Essential Fields

Be it relational or not, every table should have these 5 fields:

  1. created_at (default now())
  2. updated_at (default now())
  3. deleted_at (default null)
  4. created_by (not null)
  5. updated_by (not null)

Just to be clear, every table should have these 5 fields and not must. Adding these fields have other side-effects such as bloat, performance and disk size. But, if you’re having these problems, i hope you’re profitable.

Why should you include this fields ?


Incorporating these fields into every table significantly simplifies the auditing process. They enable you to track who created or modified an entry and when these actions occurred. It’s important to note that while this doesn’t provide a complete audit trail, not all tables require exhaustive audit trails. These fields deliver sufficient oversight for many applications.

Soft Delete Capability

Utilizing the deleted_at field for soft deletions boosts data recovery and error correction capabilities, enabling businesses to effortlessly restore mistakenly deleted data or perform historical data analysis without relying on intricate backup systems. Additionally, you can set up a cron job to transfer data to an archive table periodically. For instance, you might move all data marked as deleted over three months ago to cold storage. This strategy helps maintain manageable table sizes by systematically archiving older records.

Row Level Security/Permissions (RLS)

These fields might seem superfluous at first, but they are incredibly useful for controlling user access to specific rows within a table. For instance, you may want to prevent a user from updating a row that was created by someone else. By using these fields, you can define such permissions clearly and effectively. Furthermore, they enable more nuanced scenarios—for example, allowing a user to restore a deleted row only if they were the original creator, while still permitting any user to delete a row. This level of detailed control ensures both data integrity and adherence to specified access protocols.

Avoiding Nightmares: A Cautionary Tale

Imagine you’ve deployed a cron job in the background designed to update certain attributes in your table based on specific business logic. It ran flawlessly during the staging tests, so you pushed it to production without further validation. But then, disaster strikes: the script modifies incorrect data. Fortunately, the updated_at and updated_by fields can come to your rescue (though not always). To identify the affected data, you can execute a query like:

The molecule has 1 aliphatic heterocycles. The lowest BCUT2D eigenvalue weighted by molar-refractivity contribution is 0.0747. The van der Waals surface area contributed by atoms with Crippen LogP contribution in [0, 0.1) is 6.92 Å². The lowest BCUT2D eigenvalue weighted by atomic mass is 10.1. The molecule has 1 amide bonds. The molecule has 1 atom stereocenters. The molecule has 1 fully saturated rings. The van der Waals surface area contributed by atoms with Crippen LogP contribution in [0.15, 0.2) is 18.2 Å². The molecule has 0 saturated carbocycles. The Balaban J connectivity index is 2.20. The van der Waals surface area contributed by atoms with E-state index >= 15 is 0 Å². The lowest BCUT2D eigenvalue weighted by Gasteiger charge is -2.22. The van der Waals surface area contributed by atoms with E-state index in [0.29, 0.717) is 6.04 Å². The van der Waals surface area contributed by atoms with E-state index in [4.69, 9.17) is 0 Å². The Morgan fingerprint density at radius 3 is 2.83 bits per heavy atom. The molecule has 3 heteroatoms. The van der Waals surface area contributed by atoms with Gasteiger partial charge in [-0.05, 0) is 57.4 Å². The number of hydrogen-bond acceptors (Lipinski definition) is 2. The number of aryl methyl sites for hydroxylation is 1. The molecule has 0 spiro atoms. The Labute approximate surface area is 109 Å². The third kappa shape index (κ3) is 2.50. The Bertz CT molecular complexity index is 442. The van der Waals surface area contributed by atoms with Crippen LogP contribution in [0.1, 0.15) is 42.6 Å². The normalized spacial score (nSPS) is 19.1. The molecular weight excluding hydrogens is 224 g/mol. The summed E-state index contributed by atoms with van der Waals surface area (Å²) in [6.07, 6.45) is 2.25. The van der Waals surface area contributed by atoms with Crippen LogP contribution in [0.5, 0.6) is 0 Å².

SELECT * FROM items WHERE updated_at BETWEEN {script_begin} AND {script_end} AND updated_by = {script_user};

This allows you to pinpoint the exact entries altered during the time the script ran, providing a straightforward way to assess and rectify the unintended changes. This is a prime example of how such fields can help mitigate potential disasters, helping you manage crises more effectively.

ORM: Django

if you’re using some framework for accessing db like ORM in your codebase, it becomes easier to add these fields to your tables and helper queries. For example, I am showcasing you how to add these fields in django (python).

1. Create mixin class

from django.db import models
from django.utils import timezone
from django.conf import settings

class AuditFieldsMixin(models.Model):
    created_at = models.DateTimeField(auto_now_add=True)
    updated_at = models.DateTimeField(auto_now=True)
    deleted_at = models.DateTimeField(null=True, blank=True)
    created_by = models.ForeignKey(settings.AUTH_USER_MODEL, related_name="%(class)s_created_by", on_delete=models.SET_NULL, null=True)
    updated_by = models.ForeignKey(settings.AUTH_USER_MODEL, related_name="%(class)s_updated_by", on_delete=models.SET_NULL, null=True)

    class Meta:
        abstract = True

    def soft_delete(self):
        self.deleted_at =

What’s going on here? We’re defining fields that automatically capture when and by whom a record was created or updated. Plus, we threw in a soft_delete method for good measure, so you can “delete” records without actually losing them.

Slap the Mixin on a Model

Using this mixin is as easy as pie. Just inherit from AuditFieldsMixin in your model:

class Item(AuditFieldsMixin):
    name = models.CharField(max_length=255)
    description = models.TextField()
    price = models.DecimalField(max_digits=5, decimal_places=2)
    # Imagine there are other fields here too!

2. QuerySets That Ignore Deleted Stuff

You don’t want your default queries pulling up deleted records, right? Let’s fix that by tweaking the model’s manager to ignore anything that’s been soft-deleted:

class AuditQuerySet(models.QuerySet):
    def active(self):
        return self.filter(deleted_at__isnull=True)

    def deleted(self):
        return self.filter(deleted_at__isnull=False)

class AuditManager(models.Manager):
    def get_queryset(self):
        return AuditQuerySet(self.model, using=self._db).active()

class Item(AuditFieldsMixin):
    objects = AuditManager()
    all_objects = models.Manager()  # This lets you access ALL records, even the "deleted" ones
    name = models.CharField(max_length=255)
    description = models.TextField()
    price = models.DecimalField(max_digits=5, decimal_places=2)
    # More fields, potentially


Why do you need conclusion ? This is ain’t generated by GPT. I am just a human being trying to help you.

If you have any past expirences of getting saved by some random fields, please let me know. I would be happy to learn.

Send me an email at pate@ +